By: Josh @rawtrails
Prepping for an adventure can seem like a daunting task to many. The essentials are easy to remember (tent, backpack, proper clothing, food), and the angst to get out the door and on the trails might leave you forgetting a thing or two (don’t worry we’ve all been there before). One of those items that I used to forget has now become a staple in my adventure gear list. My hammock.
In the past few years it seems like every company has come out with their own version of the “worlds best hammock”, as brands have attempted to tap into this market for a chill lifestyle. I’m guilty of it as well, as I own a few hammocks from across the board. The key in finding the right hammock is comfort, ease of use, and packability.
I love hammocking for many reasons. It’s a great way to relax with a quick nap, or to sit back and enjoy the scenery all around. Depending on how I set it up, I can have it work like a chair/swing, or I can stretch it out for a good night’s rest. If there isn’t any rain in the forecast, my go to sleeping arrangement is under the stars in my hammock.
The Firefly Hammock is ideal for weight-conscious adventurers, weighing in at 0.9lbs (and the Rover Rope Tree Slings are a mere 6.60z). The tree straps also are 11’ long which helps provide additional length for finding the ideal location to sling your hammock.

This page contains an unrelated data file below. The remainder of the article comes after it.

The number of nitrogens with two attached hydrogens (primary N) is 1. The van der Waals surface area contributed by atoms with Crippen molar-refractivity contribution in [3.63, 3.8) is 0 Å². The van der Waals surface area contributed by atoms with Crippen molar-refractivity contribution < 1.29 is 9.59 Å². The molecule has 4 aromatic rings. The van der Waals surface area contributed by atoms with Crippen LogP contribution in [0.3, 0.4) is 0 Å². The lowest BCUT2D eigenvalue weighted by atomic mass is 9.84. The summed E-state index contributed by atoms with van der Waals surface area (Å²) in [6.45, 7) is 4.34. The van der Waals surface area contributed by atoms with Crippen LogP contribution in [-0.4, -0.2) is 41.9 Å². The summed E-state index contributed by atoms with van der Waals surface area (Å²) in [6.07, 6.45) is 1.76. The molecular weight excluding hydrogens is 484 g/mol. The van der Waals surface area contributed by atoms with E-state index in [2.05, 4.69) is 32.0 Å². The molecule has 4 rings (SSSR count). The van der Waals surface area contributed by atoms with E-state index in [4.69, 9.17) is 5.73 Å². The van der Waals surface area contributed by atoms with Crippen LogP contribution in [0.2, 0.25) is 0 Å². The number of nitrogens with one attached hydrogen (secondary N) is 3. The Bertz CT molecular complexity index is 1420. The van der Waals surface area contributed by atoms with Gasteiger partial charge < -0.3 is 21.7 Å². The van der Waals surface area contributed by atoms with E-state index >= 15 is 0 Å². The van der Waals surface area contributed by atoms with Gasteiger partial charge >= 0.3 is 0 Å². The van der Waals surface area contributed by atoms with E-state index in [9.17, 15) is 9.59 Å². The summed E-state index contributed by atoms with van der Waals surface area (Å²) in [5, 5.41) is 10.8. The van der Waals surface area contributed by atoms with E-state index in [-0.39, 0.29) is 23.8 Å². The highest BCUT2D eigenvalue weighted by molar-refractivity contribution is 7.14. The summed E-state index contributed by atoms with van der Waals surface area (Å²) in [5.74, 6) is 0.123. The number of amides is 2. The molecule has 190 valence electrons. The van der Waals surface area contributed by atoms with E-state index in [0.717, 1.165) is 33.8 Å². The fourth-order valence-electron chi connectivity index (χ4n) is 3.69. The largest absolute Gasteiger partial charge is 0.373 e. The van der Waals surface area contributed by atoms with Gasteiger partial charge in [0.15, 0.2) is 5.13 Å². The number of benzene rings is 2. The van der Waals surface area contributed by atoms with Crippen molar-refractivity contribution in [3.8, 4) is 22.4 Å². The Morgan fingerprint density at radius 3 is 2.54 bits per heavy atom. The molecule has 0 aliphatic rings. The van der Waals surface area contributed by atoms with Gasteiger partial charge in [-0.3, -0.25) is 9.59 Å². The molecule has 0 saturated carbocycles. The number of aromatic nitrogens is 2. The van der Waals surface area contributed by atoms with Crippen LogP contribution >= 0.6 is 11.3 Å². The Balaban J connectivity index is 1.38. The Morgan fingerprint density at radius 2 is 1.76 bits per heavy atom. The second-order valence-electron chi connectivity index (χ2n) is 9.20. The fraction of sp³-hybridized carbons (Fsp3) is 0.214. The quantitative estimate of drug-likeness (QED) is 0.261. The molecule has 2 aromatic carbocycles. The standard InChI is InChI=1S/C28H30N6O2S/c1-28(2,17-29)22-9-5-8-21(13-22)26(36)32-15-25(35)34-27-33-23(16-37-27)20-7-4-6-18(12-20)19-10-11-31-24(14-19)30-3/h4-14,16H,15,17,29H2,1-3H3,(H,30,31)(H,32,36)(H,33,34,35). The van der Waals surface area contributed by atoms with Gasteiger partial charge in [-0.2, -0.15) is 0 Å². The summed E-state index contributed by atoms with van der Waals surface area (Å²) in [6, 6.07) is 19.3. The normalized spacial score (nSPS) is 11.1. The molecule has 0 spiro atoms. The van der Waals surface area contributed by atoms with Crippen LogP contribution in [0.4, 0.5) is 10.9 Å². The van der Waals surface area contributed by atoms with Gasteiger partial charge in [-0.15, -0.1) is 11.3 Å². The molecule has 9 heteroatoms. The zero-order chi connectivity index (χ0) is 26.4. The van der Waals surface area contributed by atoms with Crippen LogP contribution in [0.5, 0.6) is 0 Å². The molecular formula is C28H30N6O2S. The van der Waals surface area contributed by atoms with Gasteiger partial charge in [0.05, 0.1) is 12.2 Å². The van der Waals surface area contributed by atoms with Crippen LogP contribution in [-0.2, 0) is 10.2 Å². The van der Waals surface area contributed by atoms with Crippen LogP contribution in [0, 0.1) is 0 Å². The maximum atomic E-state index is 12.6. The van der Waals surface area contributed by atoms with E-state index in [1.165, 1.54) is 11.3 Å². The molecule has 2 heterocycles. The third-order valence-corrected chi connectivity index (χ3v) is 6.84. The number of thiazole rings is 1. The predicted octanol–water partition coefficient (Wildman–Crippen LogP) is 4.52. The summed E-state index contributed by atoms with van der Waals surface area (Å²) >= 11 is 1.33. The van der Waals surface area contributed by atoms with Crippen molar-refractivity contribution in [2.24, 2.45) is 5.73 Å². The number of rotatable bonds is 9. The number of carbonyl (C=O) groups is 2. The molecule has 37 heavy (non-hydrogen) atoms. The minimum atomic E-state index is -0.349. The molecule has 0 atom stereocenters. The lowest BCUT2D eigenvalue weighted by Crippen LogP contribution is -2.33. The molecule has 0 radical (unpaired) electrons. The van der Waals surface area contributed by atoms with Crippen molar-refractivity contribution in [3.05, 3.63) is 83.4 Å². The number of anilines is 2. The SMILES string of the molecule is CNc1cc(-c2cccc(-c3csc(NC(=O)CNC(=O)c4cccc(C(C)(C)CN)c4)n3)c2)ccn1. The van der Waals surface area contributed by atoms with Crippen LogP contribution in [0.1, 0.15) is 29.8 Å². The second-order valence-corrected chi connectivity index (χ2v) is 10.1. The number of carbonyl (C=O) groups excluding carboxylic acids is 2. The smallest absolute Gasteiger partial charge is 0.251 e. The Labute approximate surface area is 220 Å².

When I first used this hammock I noticed how soft the material was in comparison to the parachute/nylon type fabric of many of the “other” brands. Teton Sports uses a 100% polyester material that is soft, durable, and easy to clean/quick to dry. The construction of the hammock also made it feel more open rather than the constricting feel of being in a pod. Needless to say, the Firefly is my new go-to hammock, and it remains in my car at all times ready for the next adventure.
About the Author:
Josh (@rawtrails) is an avid outdoorsman that lives for the weekend. His youthful spirit is ignited by exploring new terrain wherever he goes. Most weekends are filled with canyoneering expeditions throughout the Colorado Plateau, but he loves the logistics of piecing together trips involving multiple activities (backpacking, pack rafting, etc) to access remote locations deep in the backcountry.